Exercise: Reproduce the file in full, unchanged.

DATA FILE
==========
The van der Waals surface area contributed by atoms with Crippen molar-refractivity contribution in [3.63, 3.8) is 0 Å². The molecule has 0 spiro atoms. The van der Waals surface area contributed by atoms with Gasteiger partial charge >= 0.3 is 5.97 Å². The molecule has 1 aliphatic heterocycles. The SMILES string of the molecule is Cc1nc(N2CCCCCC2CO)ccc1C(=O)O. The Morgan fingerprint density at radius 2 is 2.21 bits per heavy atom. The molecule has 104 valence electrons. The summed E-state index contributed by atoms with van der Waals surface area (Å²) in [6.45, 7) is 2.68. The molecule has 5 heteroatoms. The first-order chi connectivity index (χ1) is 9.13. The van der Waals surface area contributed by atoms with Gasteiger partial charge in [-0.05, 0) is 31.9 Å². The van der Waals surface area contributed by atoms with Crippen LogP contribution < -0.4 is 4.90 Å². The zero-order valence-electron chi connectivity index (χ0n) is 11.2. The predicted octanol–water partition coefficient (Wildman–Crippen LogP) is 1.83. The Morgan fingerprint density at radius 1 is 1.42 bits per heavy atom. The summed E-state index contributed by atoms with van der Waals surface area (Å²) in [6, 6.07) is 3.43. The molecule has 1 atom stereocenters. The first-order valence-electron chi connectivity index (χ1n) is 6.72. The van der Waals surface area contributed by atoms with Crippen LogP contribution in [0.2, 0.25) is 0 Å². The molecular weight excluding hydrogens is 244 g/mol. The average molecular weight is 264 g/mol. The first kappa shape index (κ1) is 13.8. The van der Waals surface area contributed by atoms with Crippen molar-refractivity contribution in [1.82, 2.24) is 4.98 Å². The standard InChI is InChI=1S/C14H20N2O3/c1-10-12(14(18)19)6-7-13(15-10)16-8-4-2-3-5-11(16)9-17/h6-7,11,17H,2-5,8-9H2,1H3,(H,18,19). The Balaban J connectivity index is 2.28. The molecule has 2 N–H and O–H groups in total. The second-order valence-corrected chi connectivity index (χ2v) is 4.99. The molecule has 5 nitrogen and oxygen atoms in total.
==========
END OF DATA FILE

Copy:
The van der Waals surface area contributed by atoms with Crippen molar-refractivity contribution in [3.63, 3.8) is 0 Å². The molecule has 0 spiro atoms. The van der Waals surface area contributed by atoms with Gasteiger partial charge >= 0.3 is 5.97 Å². The molecule has 1 aliphatic heterocycles. The SMILES string of the molecule is Cc1nc(N2CCCCCC2CO)ccc1C(=O)O. The Morgan fingerprint density at radius 2 is 2.21 bits per heavy atom. The molecule has 104 valence electrons. The summed E-state index contributed by atoms with van der Waals surface area (Å²) in [6.45, 7) is 2.68. The molecule has 5 heteroatoms. The first-order chi connectivity index (χ1) is 9.13. The van der Waals surface area contributed by atoms with Gasteiger partial charge in [-0.05, 0) is 31.9 Å². The van der Waals surface area contributed by atoms with Crippen LogP contribution < -0.4 is 4.90 Å². The zero-order valence-electron chi connectivity index (χ0n) is 11.2. The predicted octanol–water partition coefficient (Wildman–Crippen LogP) is 1.83. The Morgan fingerprint density at radius 1 is 1.42 bits per heavy atom. The summed E-state index contributed by atoms with van der Waals surface area (Å²) in [6, 6.07) is 3.43. The molecule has 1 atom stereocenters. The first-order valence-electron chi connectivity index (χ1n) is 6.72. The van der Waals surface area contributed by atoms with Crippen LogP contribution in [0.2, 0.25) is 0 Å². The molecular weight excluding hydrogens is 244 g/mol. The average molecular weight is 264 g/mol. The first kappa shape index (κ1) is 13.8. The van der Waals surface area contributed by atoms with Crippen molar-refractivity contribution in [1.82, 2.24) is 4.98 Å². The standard InChI is InChI=1S/C14H20N2O3/c1-10-12(14(18)19)6-7-13(15-10)16-8-4-2-3-5-11(16)9-17/h6-7,11,17H,2-5,8-9H2,1H3,(H,18,19). The Balaban J connectivity index is 2.28. The molecule has 2 N–H and O–H groups in total. The second-order valence-corrected chi connectivity index (χ2v) is 4.99. The molecule has 5 nitrogen and oxygen atoms in total.